The grade is a steady climb, except for a couple of fairly flat stretches along two reservoirs dotting Cabin Creek. Final grade to the pass increases a bit.

Still plenty of remnants of plowing, after our plenteous snowfall this winter.

At the pass, the "Summit Overlook" on the right is the turn you take to the info control.

There are trailheads on the west side of the pass, to trails across the tundra including to Square Top Lakes. Also the Mt. Bierstadt trailhead on the east side of the road.

Looking east.

The descent starts on rough chipseal at a good grade, but after 3-4 miles and a switchback, reaches silky smooth asphalt, from a couple years ago when this part of the road was paved (from being dirt).

Midway down opens out to an almost stretch of meadows and grazing (bounded by cattle guards), and some equestrian trails.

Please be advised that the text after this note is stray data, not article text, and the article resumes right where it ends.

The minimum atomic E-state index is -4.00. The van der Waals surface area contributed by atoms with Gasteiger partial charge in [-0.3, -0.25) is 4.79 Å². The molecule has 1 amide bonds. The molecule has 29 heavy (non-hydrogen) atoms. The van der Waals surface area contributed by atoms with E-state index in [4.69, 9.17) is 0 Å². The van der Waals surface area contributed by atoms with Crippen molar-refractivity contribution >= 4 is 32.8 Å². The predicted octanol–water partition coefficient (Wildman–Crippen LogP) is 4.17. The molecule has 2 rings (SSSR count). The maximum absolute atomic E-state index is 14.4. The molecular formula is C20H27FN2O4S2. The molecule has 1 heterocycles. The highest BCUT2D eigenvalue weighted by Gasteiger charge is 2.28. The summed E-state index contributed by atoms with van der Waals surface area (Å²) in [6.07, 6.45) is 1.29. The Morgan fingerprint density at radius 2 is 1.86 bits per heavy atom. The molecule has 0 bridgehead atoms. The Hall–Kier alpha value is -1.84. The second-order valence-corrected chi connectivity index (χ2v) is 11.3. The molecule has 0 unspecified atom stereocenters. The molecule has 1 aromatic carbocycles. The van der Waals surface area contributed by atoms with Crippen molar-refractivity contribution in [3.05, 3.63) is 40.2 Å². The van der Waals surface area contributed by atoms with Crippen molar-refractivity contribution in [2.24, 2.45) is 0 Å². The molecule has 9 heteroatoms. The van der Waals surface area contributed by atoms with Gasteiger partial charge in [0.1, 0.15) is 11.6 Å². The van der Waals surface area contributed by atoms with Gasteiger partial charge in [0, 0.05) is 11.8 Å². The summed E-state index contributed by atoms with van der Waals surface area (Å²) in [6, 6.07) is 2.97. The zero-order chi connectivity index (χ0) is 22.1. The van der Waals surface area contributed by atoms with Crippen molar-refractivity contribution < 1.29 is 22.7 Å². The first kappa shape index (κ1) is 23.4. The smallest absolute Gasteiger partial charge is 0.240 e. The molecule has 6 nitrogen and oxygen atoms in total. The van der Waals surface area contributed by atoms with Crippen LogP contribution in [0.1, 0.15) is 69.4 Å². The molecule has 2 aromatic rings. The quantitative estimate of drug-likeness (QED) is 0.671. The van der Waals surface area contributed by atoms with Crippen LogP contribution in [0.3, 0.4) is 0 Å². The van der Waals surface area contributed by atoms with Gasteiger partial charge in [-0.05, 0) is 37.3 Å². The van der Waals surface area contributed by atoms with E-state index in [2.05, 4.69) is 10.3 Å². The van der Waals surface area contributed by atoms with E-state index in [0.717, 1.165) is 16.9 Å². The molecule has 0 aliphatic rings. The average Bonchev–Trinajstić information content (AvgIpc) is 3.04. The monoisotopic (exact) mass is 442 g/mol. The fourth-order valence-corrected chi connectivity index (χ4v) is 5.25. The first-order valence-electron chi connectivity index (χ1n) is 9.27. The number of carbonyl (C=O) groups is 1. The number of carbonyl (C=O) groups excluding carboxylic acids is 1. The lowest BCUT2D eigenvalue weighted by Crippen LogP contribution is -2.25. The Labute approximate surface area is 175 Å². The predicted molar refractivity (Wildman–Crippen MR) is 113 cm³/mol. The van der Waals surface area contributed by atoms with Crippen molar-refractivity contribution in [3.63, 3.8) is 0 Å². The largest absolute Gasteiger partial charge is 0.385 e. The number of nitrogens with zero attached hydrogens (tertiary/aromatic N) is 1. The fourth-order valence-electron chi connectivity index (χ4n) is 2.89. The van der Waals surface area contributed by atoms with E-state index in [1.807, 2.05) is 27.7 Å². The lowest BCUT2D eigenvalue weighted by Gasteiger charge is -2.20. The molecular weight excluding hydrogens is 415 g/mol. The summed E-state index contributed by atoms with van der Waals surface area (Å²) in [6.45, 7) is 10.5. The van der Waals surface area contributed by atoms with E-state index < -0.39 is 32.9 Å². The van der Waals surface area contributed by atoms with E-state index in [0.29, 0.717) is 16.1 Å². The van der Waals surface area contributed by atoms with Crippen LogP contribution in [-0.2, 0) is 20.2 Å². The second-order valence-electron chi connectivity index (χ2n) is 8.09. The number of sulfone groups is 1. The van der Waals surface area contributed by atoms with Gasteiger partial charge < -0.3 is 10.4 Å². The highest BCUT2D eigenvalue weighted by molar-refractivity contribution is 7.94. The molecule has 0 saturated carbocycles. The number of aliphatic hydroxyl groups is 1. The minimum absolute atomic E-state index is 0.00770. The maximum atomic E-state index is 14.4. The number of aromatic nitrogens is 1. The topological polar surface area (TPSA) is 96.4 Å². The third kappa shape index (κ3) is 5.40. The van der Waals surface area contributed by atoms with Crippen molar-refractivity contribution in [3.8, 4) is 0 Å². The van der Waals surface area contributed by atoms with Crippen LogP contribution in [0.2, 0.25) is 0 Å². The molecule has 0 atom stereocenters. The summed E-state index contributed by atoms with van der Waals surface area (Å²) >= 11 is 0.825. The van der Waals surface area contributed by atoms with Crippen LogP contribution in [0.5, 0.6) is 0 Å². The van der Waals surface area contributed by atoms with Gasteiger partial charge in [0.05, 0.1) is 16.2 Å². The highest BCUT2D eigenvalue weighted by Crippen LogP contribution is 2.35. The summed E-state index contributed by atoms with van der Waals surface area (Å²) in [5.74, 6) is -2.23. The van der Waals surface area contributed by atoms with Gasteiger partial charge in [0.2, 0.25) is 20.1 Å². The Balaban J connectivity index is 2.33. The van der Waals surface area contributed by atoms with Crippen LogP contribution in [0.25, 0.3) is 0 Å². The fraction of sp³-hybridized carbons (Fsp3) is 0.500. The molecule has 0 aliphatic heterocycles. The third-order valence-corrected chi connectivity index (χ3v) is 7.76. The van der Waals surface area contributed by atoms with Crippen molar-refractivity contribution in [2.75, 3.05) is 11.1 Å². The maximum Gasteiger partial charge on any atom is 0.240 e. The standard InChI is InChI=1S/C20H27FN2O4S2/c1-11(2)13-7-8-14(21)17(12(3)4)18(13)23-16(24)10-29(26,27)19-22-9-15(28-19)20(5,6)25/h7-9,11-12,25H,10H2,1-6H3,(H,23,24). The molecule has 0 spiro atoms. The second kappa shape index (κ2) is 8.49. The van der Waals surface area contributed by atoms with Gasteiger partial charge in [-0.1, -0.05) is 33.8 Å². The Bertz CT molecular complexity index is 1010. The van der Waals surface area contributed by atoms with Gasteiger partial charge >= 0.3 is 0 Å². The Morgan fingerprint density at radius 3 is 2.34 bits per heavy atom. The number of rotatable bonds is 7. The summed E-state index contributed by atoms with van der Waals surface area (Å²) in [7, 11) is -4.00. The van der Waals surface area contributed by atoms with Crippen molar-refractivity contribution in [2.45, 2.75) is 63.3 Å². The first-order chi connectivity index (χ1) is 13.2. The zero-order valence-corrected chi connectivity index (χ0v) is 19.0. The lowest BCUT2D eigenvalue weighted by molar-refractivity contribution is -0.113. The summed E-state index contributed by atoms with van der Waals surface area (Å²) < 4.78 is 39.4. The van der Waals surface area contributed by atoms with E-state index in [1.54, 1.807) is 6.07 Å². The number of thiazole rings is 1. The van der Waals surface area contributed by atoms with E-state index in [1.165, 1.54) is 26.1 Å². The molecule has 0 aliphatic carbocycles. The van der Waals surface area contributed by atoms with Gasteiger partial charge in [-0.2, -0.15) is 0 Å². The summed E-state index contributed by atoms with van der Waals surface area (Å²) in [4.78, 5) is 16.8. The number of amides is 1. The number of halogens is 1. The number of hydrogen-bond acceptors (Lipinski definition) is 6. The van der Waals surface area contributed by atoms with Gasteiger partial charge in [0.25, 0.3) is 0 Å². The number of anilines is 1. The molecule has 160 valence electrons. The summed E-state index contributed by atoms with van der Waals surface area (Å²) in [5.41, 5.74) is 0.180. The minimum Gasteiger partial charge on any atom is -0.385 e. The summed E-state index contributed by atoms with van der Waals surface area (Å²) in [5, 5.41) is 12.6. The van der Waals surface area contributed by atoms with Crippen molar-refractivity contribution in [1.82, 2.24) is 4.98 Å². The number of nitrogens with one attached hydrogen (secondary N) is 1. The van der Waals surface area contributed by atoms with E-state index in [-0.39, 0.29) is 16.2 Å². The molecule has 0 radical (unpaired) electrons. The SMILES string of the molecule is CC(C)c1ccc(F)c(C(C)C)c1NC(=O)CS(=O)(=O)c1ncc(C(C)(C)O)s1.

The road proceeds along roaring and churning Geneva Creek.

Grant - Just before reaching downtown Grant, is Al's Pits BBQ on the right. There is a small arrowed sign; otherwise it is easy to miss. Since they are only open Fri.-Sun., if you bike another day, you can ring the bell at the store-like establishment at the junction of US-285, and purchase liquids.

This plus Al's and a motel are about the only establishments in Grant.

Heading back was work for me, even with the (probably prevailing) tailwind, but the scenery provided a nice distraction.

I like the wooden guardrails, and they're handy to lean bikes against.